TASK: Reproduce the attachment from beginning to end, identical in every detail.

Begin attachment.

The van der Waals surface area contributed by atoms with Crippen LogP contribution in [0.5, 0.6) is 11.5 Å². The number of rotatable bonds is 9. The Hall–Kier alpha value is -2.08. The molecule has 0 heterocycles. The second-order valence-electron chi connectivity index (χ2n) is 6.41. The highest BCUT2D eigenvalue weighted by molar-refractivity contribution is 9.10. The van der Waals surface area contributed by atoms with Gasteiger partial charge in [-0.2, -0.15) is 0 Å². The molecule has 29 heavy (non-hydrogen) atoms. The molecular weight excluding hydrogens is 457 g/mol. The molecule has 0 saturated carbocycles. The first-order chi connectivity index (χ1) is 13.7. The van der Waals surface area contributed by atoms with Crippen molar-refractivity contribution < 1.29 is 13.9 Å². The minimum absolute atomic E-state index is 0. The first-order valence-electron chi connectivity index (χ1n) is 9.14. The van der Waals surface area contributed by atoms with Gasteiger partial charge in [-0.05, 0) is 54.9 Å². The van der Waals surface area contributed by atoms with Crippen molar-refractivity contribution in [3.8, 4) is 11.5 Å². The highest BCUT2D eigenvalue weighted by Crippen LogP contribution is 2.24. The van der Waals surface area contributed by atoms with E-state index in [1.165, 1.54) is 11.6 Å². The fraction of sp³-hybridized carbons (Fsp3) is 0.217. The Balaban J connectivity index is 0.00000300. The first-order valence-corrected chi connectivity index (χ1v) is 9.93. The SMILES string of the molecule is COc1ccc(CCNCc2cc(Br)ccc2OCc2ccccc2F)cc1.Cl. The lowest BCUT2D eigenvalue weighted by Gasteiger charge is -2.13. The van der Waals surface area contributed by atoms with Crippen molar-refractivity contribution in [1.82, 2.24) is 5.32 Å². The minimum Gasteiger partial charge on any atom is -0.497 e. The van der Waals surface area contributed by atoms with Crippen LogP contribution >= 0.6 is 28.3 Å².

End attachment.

The van der Waals surface area contributed by atoms with Crippen LogP contribution in [0.5, 0.6) is 11.5 Å². The number of rotatable bonds is 9. The Hall–Kier alpha value is -2.08. The molecule has 0 heterocycles. The second-order valence-electron chi connectivity index (χ2n) is 6.41. The highest BCUT2D eigenvalue weighted by molar-refractivity contribution is 9.10. The van der Waals surface area contributed by atoms with Gasteiger partial charge in [-0.2, -0.15) is 0 Å². The molecule has 29 heavy (non-hydrogen) atoms. The molecular weight excluding hydrogens is 457 g/mol. The molecule has 0 saturated carbocycles. The first-order chi connectivity index (χ1) is 13.7. The van der Waals surface area contributed by atoms with Crippen molar-refractivity contribution < 1.29 is 13.9 Å². The minimum absolute atomic E-state index is 0. The first-order valence-electron chi connectivity index (χ1n) is 9.14. The van der Waals surface area contributed by atoms with Gasteiger partial charge in [-0.05, 0) is 54.9 Å². The van der Waals surface area contributed by atoms with Crippen molar-refractivity contribution in [3.8, 4) is 11.5 Å². The highest BCUT2D eigenvalue weighted by Crippen LogP contribution is 2.24. The van der Waals surface area contributed by atoms with E-state index in [1.165, 1.54) is 11.6 Å². The fraction of sp³-hybridized carbons (Fsp3) is 0.217. The Balaban J connectivity index is 0.00000300. The first-order valence-corrected chi connectivity index (χ1v) is 9.93. The SMILES string of the molecule is COc1ccc(CCNCc2cc(Br)ccc2OCc2ccccc2F)cc1.Cl. The lowest BCUT2D eigenvalue weighted by Gasteiger charge is -2.13. The van der Waals surface area contributed by atoms with Crippen molar-refractivity contribution in [1.82, 2.24) is 5.32 Å². The minimum Gasteiger partial charge on any atom is -0.497 e. The van der Waals surface area contributed by atoms with Crippen LogP contribution >= 0.6 is 28.3 Å².